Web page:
Req: Definition of a promoter showing tissue specificity

Eric H. Mercer Mercer at seqvax.caltech.edu
Wed Nov 23 00:14:38 EST 1994


In article <leach-211194121158 at med-pharm16.bu.edu>,
leach at mbcrr.harvard.edu (Martin Leach) wrote:

> could anyone post what the scientific community would require to show that
> a promoter shows tissue specificity..

  It depends on how convincing you want to get.

1. Specificity in immoralized cell culture doesn't mean much.  It means
    there are SOME tissue-specific enhancers functioning, but that
    doesn't prove that you've got all the relevant ones.
2. Specificity in transgenic mice, looking at three or more lines, and
    showing that the majority of lines show a transgene pattern
    identical to the endogenous gene, is good proof.  Watch carefully for
    those papers with just one line characterized, or who found only
    one line in five shows the correct pattern. Those constructs are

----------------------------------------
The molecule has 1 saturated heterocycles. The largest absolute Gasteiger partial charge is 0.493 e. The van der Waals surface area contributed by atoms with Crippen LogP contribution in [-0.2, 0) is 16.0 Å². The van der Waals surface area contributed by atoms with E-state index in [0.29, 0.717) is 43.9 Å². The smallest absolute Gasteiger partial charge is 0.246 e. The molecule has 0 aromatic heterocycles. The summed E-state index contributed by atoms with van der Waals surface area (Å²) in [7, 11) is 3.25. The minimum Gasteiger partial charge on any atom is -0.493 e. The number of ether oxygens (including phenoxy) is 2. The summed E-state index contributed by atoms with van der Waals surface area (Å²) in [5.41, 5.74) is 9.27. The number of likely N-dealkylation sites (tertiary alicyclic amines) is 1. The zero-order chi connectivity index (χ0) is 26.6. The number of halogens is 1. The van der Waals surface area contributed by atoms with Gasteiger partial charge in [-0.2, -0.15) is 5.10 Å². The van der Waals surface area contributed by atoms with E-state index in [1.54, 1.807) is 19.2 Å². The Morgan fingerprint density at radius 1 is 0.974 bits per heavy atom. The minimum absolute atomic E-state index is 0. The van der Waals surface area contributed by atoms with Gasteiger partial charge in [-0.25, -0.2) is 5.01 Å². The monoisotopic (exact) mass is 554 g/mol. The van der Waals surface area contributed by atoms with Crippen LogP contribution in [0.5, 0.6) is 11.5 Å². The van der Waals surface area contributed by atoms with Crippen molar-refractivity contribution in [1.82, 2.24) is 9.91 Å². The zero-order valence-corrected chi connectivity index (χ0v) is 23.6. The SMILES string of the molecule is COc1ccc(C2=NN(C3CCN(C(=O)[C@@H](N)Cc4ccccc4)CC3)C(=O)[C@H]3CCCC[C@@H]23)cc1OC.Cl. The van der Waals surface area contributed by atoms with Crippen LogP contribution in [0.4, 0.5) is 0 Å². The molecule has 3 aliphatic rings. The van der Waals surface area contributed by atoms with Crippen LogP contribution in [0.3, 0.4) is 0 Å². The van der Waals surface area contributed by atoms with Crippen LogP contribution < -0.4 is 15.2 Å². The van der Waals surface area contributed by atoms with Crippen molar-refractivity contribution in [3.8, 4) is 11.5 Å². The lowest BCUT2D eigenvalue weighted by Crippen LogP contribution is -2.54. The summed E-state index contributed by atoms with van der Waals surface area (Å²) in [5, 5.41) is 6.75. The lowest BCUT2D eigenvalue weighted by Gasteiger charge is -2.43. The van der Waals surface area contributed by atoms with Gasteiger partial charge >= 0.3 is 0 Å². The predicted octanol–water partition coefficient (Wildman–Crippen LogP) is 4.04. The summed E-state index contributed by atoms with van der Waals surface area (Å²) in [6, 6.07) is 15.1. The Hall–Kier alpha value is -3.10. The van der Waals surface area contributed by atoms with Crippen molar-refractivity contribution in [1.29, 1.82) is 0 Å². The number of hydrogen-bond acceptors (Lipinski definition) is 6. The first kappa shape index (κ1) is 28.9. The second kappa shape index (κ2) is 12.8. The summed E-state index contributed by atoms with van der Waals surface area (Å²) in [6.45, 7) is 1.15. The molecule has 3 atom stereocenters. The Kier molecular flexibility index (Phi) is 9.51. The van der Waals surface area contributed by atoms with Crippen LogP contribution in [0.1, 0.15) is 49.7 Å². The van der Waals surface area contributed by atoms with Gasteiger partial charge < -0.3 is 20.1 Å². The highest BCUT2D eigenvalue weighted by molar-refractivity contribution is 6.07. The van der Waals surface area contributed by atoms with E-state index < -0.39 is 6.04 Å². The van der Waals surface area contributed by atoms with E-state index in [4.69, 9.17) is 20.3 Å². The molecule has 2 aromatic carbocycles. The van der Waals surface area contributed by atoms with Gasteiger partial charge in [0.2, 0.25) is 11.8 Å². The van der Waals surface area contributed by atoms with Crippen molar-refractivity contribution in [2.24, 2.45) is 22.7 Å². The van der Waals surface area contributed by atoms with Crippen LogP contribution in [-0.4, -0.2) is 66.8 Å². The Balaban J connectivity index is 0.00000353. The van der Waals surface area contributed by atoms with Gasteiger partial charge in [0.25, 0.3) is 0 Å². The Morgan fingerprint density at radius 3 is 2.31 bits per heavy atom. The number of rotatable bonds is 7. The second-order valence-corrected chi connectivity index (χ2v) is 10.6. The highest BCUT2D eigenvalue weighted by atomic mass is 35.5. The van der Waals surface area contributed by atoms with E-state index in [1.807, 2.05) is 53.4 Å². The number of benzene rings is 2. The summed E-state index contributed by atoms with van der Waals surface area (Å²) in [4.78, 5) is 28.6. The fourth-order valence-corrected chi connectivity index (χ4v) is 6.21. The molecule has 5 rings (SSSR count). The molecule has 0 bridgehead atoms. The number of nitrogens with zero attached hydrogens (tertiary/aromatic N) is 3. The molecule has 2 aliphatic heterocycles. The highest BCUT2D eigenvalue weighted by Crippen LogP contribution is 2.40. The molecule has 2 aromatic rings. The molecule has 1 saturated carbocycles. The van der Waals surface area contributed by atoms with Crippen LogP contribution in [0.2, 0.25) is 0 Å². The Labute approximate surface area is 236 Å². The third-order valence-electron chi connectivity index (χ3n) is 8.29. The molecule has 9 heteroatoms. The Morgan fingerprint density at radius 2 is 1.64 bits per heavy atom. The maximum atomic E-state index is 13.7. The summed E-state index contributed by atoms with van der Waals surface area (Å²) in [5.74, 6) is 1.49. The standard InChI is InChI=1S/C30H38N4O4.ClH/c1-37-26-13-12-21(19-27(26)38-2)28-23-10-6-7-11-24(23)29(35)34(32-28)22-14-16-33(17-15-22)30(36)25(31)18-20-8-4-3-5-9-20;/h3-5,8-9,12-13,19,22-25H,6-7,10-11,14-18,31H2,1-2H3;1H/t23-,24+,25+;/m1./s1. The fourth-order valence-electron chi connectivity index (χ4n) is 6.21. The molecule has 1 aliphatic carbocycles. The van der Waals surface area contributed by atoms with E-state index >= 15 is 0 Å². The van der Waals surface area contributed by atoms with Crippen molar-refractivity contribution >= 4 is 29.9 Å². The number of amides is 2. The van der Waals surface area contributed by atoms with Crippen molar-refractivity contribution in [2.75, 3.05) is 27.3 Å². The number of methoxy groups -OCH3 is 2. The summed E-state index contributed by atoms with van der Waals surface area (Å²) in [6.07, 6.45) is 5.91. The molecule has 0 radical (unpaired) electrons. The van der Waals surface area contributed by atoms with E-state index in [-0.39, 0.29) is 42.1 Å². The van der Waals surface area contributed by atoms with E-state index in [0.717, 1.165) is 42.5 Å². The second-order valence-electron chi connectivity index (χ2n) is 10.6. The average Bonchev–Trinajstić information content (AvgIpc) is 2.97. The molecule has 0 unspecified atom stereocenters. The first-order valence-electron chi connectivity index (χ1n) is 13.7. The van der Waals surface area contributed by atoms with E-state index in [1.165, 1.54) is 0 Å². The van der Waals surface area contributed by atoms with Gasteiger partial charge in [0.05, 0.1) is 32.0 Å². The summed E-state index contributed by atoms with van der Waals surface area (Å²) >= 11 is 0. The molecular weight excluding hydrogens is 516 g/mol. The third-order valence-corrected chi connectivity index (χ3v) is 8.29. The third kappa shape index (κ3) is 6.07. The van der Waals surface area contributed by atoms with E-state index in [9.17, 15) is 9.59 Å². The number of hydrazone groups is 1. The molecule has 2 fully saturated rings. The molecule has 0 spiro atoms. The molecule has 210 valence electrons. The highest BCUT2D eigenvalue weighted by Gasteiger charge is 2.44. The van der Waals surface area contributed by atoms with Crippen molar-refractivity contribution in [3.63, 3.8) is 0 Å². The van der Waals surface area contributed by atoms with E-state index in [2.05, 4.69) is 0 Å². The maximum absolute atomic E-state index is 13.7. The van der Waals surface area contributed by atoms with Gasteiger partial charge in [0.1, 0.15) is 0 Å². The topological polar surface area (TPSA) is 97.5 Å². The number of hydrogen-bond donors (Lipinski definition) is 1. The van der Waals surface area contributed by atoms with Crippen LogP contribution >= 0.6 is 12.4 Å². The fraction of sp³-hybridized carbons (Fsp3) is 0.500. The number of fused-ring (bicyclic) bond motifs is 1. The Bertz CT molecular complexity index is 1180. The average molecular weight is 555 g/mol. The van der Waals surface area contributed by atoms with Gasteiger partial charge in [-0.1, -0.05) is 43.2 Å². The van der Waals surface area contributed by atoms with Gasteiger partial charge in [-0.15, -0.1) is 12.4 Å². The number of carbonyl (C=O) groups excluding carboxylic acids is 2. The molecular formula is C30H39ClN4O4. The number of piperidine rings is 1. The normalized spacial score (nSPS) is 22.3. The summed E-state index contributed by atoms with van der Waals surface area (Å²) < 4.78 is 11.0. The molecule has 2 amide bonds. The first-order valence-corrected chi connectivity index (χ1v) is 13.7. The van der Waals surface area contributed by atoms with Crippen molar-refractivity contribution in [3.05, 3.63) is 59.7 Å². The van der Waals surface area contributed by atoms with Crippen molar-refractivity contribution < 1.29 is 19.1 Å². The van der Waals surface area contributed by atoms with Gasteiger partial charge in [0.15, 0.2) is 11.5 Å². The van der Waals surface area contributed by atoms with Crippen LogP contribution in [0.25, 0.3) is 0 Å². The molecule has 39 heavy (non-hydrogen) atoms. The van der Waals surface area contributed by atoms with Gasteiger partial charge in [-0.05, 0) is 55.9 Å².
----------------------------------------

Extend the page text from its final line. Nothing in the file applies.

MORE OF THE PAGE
missing important elements.
3. When you want to go beyond the call of duty, do it again in transgenics
    with a second reporter gene.  There are NO completely benign reporters
    although lacZ comes close.  On the other hand, there's a report of
    a tyrosine hydroxylase promo that works great driving a growth
    hormone structural gene, but bombs with lacZ.  By the way, nobody does
    step three; it's not worth the effort.

  A good transgene promoter is hard to find, although you wouldn't think
so reading some of the papers out there claiming they've got one based on
one transgenic line.  Yeesh.

-- 
Eric H. Mercer                  California Institute of Technology
Division of BIology; 216-76     Pasadena, CA  91125
(818) 356-6822                  mercer at seqvax.caltech.edu



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